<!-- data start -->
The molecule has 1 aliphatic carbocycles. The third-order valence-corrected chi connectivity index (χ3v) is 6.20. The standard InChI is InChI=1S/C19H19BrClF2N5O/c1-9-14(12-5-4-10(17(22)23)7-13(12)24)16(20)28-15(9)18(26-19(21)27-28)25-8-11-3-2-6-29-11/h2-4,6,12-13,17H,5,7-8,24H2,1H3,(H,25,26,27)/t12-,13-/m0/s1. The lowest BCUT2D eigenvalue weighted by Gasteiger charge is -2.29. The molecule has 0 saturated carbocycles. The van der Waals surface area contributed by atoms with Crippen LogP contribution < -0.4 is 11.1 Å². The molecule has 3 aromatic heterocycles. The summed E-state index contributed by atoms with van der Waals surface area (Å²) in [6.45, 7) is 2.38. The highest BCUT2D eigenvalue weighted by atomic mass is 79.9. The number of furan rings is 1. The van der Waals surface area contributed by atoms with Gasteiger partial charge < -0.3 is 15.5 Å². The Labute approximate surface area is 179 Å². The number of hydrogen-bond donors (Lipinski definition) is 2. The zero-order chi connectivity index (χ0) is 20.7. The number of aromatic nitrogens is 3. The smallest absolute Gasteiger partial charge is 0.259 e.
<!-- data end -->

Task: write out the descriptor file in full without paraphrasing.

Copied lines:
The molecule has 1 aliphatic carbocycles. The third-order valence-corrected chi connectivity index (χ3v) is 6.20. The standard InChI is InChI=1S/C19H19BrClF2N5O/c1-9-14(12-5-4-10(17(22)23)7-13(12)24)16(20)28-15(9)18(26-19(21)27-28)25-8-11-3-2-6-29-11/h2-4,6,12-13,17H,5,7-8,24H2,1H3,(H,25,26,27)/t12-,13-/m0/s1. The lowest BCUT2D eigenvalue weighted by Gasteiger charge is -2.29. The molecule has 0 saturated carbocycles. The van der Waals surface area contributed by atoms with Crippen LogP contribution < -0.4 is 11.1 Å². The molecule has 3 aromatic heterocycles. The summed E-state index contributed by atoms with van der Waals surface area (Å²) in [6.45, 7) is 2.38. The highest BCUT2D eigenvalue weighted by atomic mass is 79.9. The number of furan rings is 1. The van der Waals surface area contributed by atoms with Gasteiger partial charge < -0.3 is 15.5 Å². The Labute approximate surface area is 179 Å². The number of hydrogen-bond donors (Lipinski definition) is 2. The zero-order chi connectivity index (χ0) is 20.7. The number of aromatic nitrogens is 3. The smallest absolute Gasteiger partial charge is 0.259 e.